Joan of Arc depicted in late cinema

In May, the same year, Joan of Arc was a respected leader of the French army; she led her men to victory at the Battle of Orléans, this was a major game changer in the Hundred Years' War! She won victories and people started to believe in her divine intervention (voices in her head), would have made her presence a token blessing from God to her superstitious  contemporaries. I imagine the morale of her men may well have soured, because people believed so much b*****ks back then! 

Joan of Arc was pious, a teenage patriot and a resistance fighter, but above all, a strategical advisor to the top brass. Can you believe this sh*t? A child. Her presence bred mixed feelings within the French and English sides. Joan of Arc proved that a girl could do the most demanding work of any man in the middle ages. Society was patriarchal with roles specific for women, this young woman challenged the status quo. Dangerous thing to do in a world of thugs. 

There are quite a few contemporary accounts, especially letters, saying that she was of average height, which was just under five feet going on fifteenth century skeletal remains. She had dark hair and was slightly tanned and a strong woman; a great horse rider, attractive, but not pretty. 

Fifteenth century highly expensive armour worn by Joan of Arc

In 1430, the English captured the girl at the Battle of Compiègne and she ended up on trial by the Roman Catholic Church in Rouen; the charge was heresy of all things! Joan of Arc, had innocently gave herself to her religion, King and country. Iron willed, this catholic farmers daughter stood accused of crossdressing, not just some biblical sin, but doubtlessly a charge they conjured up to bring her down. Other so-called charges focused on her claims to hear divine voices and witchcraft; they claimed she was a threat to church authority. This religious moral inconsistency was a disgusting injustice.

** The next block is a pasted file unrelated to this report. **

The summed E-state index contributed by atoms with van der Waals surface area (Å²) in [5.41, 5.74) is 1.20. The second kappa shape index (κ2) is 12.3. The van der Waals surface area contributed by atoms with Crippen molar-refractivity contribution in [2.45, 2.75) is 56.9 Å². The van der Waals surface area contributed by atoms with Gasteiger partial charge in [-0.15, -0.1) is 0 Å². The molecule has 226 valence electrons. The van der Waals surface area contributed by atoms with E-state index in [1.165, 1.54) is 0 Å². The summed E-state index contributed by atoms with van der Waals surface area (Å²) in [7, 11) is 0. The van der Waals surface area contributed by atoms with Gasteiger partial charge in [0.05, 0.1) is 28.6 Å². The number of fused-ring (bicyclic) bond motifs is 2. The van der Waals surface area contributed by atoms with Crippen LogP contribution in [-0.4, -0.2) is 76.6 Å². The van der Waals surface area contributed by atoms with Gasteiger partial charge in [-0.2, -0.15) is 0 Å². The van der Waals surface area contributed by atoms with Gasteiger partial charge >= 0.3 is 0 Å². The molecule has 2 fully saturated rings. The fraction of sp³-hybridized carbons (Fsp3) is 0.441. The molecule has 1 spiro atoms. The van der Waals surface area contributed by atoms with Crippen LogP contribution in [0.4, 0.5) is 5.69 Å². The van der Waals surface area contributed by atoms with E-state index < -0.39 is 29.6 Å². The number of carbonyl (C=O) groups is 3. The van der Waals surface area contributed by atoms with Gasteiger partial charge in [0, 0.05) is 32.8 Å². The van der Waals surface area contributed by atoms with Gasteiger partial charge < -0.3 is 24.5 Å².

Even though she persisted her innocent as they sadistically carried out their medieval torture; they still burnt her alive. It happened on May 30, 1431, in Rouen, she had only lived nineteen years. The triumph and glory of Joan of Arc was, arguably, the real trigger, that made miserable men jealous enough to conspire, and then murder this successful young mental female. Why you would betray a great military strategist for the sake of ego is beyond me. 

Young actress portraying the legend

Sadly, I can't speak highly of her unwavering faith, because from my perspective that nasty religion put her on the stake. Without a shadow of a doubt, I admire her defiance, grit and determination in the face of persecution, she seemed like a remarkable soul. On a more solemn note, this is a story of injustice, sexism, religious hypocrisy and political scum killing an innocent youth

This young woman became the enduring symbol of French nationalism and female empowerment. In 1920, Joan of Arc was canonized by the Catholic Church, which, I find to be an audacity after the faith initially betrayed her good graces. Today at least, she is rightly honoured by the people of France, those for whom she strived for all along.